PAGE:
A staple of the pastoral ministry is the ubiquity of doomsdayers, naysayers, and highly negative soothsayers. To wit:
Epidemic of forced pastoral terminations!
Thousands of pastors leaving ministry each month!
Depression rampant among pastors!
Pastors are overworked, underpaid, drowning in a sea of student debt!
Average tenure of pastors is short, and unsweet!
Toxic churches driving pastors to quit ministry, commit suicide!
There is some truth in all of these but a steady diet of such things is unhealthy for those called to the pastoral ministry. From the get-go thirty-five years ago my life was filled with warnings, alarms, and predictions about what a difficult life it was to be the pastor of a church. Well-meaning, grizzled veterans of the pastoral ministry warned me about recalcitrant deacons, members who would be hard on my wife and kids, low pay, long hours.
Yeah, thanks for the encouragement, brethren.
Since I’m semi-retired now, having survived several decades as a pastor without being forcibly terminated, without being driven into clinical depression, without kids or spouse being abused, and without being hopelessly impoverished, I thought I would take time to make a factual assessment of all this. So, I left my driveway and visited the first 100 churches I came across and interviewed the pastor. Here’s what I found:
1. The number of senior pastors who have been at their church for a decade or longer was almost half of all the churches.
Who would have thunk that? What happened to the old average longevity of eighteen months that I have heard innumerable times? It never was. Imagine that. Forty-four of the one hundred churches I visited has a pastor who had been at the church for a decade or more, long enough to see little children grow up and graduate high school. Long enough to see pimply-faced middle schoolers graduate high school and college, get married, and have kids. Nothing makes pastoral ministry easier than the accumulation of years of service that widens and deepens relationships in the church.
2. Pastors and churches are mostly in stable relationships.
Not much evidence of the thousands of ministers leaving the ministry for less stressful, higher paying fields. Only a single church had a pastor who left the ministry for another vocation, although some had pastors who died, retired, or moved to other ministry positions.
3. Pastors weren’t underpaid or overworked, generally.
Most of the 100 churches were average size for the SBC, 75-150 in attendance, and the pastor had a package that averaged around $57,000 annually. Not too shabby. Some made less. Some made more. As a group, this wasn’t an underpaid group. The great majority of the brethren had a work week that was reasonable, maybe a median of about 50 hours per week. As I asked more specific questions about the work week, I got the sense that many of the brethren knew how to squeeze in personal time to a work day and/or take a half-day or day off when needed. The average pastor work week was about the same as American workers as a whole. No doomsday here.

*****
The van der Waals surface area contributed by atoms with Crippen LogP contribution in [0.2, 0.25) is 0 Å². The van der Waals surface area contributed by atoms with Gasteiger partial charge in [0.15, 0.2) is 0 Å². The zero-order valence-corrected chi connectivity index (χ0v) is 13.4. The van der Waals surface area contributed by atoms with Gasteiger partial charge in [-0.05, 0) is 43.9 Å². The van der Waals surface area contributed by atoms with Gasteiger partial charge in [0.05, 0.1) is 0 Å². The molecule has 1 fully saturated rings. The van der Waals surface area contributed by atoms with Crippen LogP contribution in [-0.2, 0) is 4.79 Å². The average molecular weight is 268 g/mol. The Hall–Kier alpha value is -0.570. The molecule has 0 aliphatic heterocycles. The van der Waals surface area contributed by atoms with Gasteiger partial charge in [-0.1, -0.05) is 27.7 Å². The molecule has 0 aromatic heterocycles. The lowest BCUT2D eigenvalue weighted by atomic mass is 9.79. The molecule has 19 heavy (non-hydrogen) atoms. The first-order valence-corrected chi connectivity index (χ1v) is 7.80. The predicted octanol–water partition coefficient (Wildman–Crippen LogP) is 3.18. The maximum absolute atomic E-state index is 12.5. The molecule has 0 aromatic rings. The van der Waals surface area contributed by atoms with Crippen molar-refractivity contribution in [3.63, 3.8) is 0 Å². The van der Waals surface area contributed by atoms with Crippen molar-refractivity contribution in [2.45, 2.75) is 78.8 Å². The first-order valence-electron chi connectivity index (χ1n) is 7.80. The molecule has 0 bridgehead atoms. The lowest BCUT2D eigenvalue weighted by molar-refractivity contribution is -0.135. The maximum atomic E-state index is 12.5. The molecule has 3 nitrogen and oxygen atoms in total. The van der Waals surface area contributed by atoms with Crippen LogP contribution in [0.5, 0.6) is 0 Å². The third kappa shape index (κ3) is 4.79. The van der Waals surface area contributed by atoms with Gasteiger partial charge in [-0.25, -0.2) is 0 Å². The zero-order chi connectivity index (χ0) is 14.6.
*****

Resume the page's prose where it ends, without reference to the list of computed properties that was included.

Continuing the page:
4. The number of depressed pastors was, well, depressing.
At about every fourth church the pastor admitted to some kind of mental illness. At about every eighth church the pastor admitted to a clinical diagnosis of a mental health condition. Depression is the likely and most prevalent culprit here. If there is a warning, this is the place it is found.
5. An overwhelming majority of the pastors denied that being in the ministry had a negative effect on their family.
From the old scare stories I had heard over the decades I figured that surely more than 20 or so of the pastors would disclose through clinched teeth that the pastoral ministry was a net negative on their wife and kids, but, nope, 79 denied that was so. I would speculate that truck drivers, teachers, law enforcement people, and a lot of other occupational groups have more than 20% with a negative family impact. The number of brethren who said that their congregation was very considerate and loving towards their wife and kids was surprisingly large.
6. Only a handful failed to state that they felt privileged to be a pastor.
Can you get 93 out of 100 pastors to agree on anything? I found exactly that many who agreed that whatever the difficulties and challenges, it was a privilege to be a pastor.
Perhaps they were speaking ministerially…or perhaps they were being honest.
Suggestion for my ministerial colleagues, especially younger ones: Ignore most of the doomsday stuff you hear. If your minister’s conference is a gripefest every Monday, then find another one that is more uplifting, encouraging, and supportive.